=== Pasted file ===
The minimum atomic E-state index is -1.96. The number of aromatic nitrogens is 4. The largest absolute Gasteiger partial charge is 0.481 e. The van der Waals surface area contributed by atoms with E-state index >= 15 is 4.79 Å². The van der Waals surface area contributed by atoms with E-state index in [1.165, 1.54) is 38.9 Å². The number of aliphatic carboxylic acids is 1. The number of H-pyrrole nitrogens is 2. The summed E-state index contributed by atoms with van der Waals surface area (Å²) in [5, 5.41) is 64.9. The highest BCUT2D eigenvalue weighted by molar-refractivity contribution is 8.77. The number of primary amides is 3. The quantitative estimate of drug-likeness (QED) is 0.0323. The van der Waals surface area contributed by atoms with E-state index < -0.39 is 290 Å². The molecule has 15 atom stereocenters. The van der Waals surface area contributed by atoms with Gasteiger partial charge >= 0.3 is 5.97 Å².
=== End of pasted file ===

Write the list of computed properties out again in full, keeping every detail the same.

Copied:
The minimum atomic E-state index is -1.96. The number of aromatic nitrogens is 4. The largest absolute Gasteiger partial charge is 0.481 e. The van der Waals surface area contributed by atoms with E-state index >= 15 is 4.79 Å². The van der Waals surface area contributed by atoms with E-state index in [1.165, 1.54) is 38.9 Å². The number of aliphatic carboxylic acids is 1. The number of H-pyrrole nitrogens is 2. The summed E-state index contributed by atoms with van der Waals surface area (Å²) in [5, 5.41) is 64.9. The highest BCUT2D eigenvalue weighted by molar-refractivity contribution is 8.77. The number of primary amides is 3. The quantitative estimate of drug-likeness (QED) is 0.0323. The van der Waals surface area contributed by atoms with E-state index < -0.39 is 290 Å². The molecule has 15 atom stereocenters. The van der Waals surface area contributed by atoms with Gasteiger partial charge >= 0.3 is 5.97 Å².